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Itoero last won the day on March 9 2019

Itoero had the most liked content!

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About Itoero

  • Birthday 12/12/1987

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  • Biography
    I'm tall
  • Occupation
    I take care for the pigeons on the roof.

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  1. Is it known what damage the freezing water causes? Maybe there evolved/developed material of an organism that survives freezing damage….if proteins are elastic enough maybe they can survive it.
  2. How are they present? hey don't have a physical presence. Yes but equations need to be experimentally 'proven' .
  3. "Lighting bolts sizzle over Johannesburg, South Africa." Thunderstorms can reach voltages ten times greater than those previously recorded, a new measurement suggests. Sunil Gupta at the Tata Institute of Fundamental Research in Mumbai, India, and his colleagues used an instrument called a muon telescope to measure storms’ electric potential — the voltage between the top and bottom of a thundercloud. Muon particles are generated when cosmic rays smash into Earth’s atmosphere. As muons cross a storm’s electric potential, they lose energy, which causes some of the particles to fall below a muon telescope’s detection threshold. A storm with a higher voltage causes each muon traversing it to experience a greater energy drop. This means that a telescope’s detector sees a lower rate of incoming muons when storm voltage is greater. Gupta’s team used the GRAPES-3 facility in Ooty, India, to record muons as they reached the ground during 184 thunderstorms. Using computer simulations, the researchers estimated that the electric potential of one storm in 2014 reached 1.3 billion volts, the largest value ever recorded. This observation might explain the flashes of highly energetic γ-ray radiation observed during storms; scientists have theorized that only extreme voltages can produce such flashes.https://www.nature.com/articles/d41586-019-00934-z
  4. In the OP afterlife is mentioned. It seems extremely unlikely. The cosmological model for the observable universe from the earliest known periods through its subsequent large-scale evolution is what formed this solar system. And one planet (Earth) in this solar system had the correct composition for abiogenesis which developed/evolved humans. Our history is what forms us. In what way can all of this happen again?
  5. When you lose a loved one then you miss him or her and want/wish to see him or her again. This is imo a main reason people believe in afterlife. I often want to believe in afterlife but from a scientific point of view there is no reason to believe in afterlife. We are one of the many animal species on Earth. From a biological point of view there is nothing special about us.
  6. The title is ambiguous. Maybe it should better be 'the believe in Big Gods'.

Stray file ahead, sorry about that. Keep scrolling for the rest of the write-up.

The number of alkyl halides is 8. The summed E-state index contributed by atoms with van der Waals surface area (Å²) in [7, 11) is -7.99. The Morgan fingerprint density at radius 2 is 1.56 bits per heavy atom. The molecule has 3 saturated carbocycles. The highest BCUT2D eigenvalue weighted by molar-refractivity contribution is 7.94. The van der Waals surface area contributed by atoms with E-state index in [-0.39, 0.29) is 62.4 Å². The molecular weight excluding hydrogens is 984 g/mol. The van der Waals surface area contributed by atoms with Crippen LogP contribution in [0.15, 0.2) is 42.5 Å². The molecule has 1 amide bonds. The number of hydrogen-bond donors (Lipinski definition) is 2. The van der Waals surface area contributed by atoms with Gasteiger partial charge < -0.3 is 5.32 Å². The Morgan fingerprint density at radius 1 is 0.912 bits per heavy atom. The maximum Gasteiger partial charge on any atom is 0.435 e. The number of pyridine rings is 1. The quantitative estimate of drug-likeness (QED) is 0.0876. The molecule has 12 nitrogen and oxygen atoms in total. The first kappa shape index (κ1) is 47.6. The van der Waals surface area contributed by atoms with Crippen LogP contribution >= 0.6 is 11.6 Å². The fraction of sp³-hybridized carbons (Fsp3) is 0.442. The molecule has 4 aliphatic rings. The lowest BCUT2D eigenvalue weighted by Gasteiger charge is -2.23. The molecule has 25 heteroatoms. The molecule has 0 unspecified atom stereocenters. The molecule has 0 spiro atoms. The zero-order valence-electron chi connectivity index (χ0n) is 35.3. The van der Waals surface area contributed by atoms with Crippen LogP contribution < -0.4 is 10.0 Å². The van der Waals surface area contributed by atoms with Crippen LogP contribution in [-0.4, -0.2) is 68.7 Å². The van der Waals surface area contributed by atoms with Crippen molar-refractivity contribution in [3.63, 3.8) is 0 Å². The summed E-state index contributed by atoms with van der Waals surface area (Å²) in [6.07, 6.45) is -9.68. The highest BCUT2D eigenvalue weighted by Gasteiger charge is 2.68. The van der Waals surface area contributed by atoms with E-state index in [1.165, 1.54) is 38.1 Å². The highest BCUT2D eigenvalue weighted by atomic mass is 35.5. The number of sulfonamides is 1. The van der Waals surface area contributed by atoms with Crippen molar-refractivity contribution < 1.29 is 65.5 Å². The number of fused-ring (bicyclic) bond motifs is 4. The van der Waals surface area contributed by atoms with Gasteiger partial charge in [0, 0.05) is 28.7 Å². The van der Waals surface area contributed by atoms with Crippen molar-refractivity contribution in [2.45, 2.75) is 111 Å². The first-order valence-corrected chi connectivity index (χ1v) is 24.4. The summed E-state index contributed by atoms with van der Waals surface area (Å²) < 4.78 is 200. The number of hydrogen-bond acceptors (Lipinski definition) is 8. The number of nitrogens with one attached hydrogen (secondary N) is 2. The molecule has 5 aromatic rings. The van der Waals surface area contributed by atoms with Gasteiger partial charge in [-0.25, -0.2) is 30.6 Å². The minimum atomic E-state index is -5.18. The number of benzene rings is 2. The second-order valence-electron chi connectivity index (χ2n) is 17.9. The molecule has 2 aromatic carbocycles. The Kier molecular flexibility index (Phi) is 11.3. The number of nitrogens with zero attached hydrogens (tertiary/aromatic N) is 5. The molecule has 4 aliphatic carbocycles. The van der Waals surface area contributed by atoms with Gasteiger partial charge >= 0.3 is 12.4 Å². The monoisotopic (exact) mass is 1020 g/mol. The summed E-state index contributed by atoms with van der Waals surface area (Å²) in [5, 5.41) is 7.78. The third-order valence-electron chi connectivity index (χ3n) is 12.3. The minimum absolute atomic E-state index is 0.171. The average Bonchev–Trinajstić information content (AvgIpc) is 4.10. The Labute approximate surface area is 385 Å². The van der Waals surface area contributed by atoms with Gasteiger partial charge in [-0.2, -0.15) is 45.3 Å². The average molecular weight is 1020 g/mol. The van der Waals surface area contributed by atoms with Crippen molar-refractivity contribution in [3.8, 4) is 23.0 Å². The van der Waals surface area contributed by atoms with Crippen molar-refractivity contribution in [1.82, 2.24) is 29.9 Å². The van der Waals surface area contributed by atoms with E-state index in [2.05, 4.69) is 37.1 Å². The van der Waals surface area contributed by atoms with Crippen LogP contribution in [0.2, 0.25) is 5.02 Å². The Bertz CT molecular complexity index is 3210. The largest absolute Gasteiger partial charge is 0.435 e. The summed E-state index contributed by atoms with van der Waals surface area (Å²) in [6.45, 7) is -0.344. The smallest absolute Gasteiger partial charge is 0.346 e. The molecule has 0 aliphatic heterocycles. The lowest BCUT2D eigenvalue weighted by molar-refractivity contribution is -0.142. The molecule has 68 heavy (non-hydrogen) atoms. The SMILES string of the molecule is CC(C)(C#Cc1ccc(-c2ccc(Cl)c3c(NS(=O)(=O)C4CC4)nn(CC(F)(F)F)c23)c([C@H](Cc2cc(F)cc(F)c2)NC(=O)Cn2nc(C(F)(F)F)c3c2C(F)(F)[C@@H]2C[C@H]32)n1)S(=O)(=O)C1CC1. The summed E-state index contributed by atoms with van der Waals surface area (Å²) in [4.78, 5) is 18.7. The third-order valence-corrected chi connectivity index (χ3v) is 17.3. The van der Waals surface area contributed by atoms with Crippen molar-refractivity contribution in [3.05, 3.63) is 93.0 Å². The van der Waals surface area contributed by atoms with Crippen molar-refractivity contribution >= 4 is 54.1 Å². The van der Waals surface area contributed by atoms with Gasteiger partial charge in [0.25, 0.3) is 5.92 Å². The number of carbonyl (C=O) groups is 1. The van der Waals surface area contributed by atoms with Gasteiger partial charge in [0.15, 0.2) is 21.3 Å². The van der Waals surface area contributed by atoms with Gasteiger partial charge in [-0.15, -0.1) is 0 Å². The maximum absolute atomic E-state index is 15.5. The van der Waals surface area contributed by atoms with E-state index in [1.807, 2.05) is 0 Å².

7. An international research team, including a member of the Complexity Science Hub Vienna, investigated the role of "big gods" in the rise of complex large-scale societies. Big gods are defined as moralizing deities who punish ethical transgressions. Contrary to prevailing theories, the team found that beliefs in big gods are a consequence, not a cause, of the evolution of complex societies. The results are published in the current issue of the journal Nature. https://phys.org/news/2019-03-complex-societies-gave-birth-big.html
  8. "The technique could help boys made infertile by cancer treatment to become fathers later in life. " A one-of-a-kind rhesus macaque named Grady is growing up under intense scrutiny at the Oregon National Primate Research Center in Beaverton. That’s because she has an unusual pedigree: researchers created her using sperm from tissue harvested from her father’s testicles when he was young, and then grafted onto his body as an adult. If all goes well with Grady, the technique might one day be used to restore fertility in boys who have received damaging cancer treatments.https://www.nature.com/articles/d41586-019-00938-9
  9. Existence of biological uncertainty principle implies that we can never find 'THE' measure for biological complexity. There are innumerable 'biological complexity measure's. While some patterns emerge from these attempts to represent biological complexity, a single measure to encompass the seemingly countless features of biological systems, still eludes the students of Biology. It is the pursuit of this paper to discuss the feasibility of finding one complete and objective measure for biological complexity.https://arxiv.org/pdf/0902.0490.pdf What do you think of this?
  10. How do you explain that there can be several kinds of uncertainty relations?https://en.wikipedia.org/wiki/Uncertainty_principle#Additional_uncertainty_relations How can you derive a relation if you don't know which one until you observed the system?
  11. a fact….In Mexico city there are stores where bottled water is more expensive then coke.
  12. You have many kinds...And instead of 'better' I would say 'less bad'.
  13. Itoero


    It depends what kind of angel he was...his job.
  14. Ok but from what are uncertainty relations derived in experimental physics?
  15. Thx for that comment. I'm used to living like that and got all the help I needed. My favorite science book was my geology textbook from when I was a Student.
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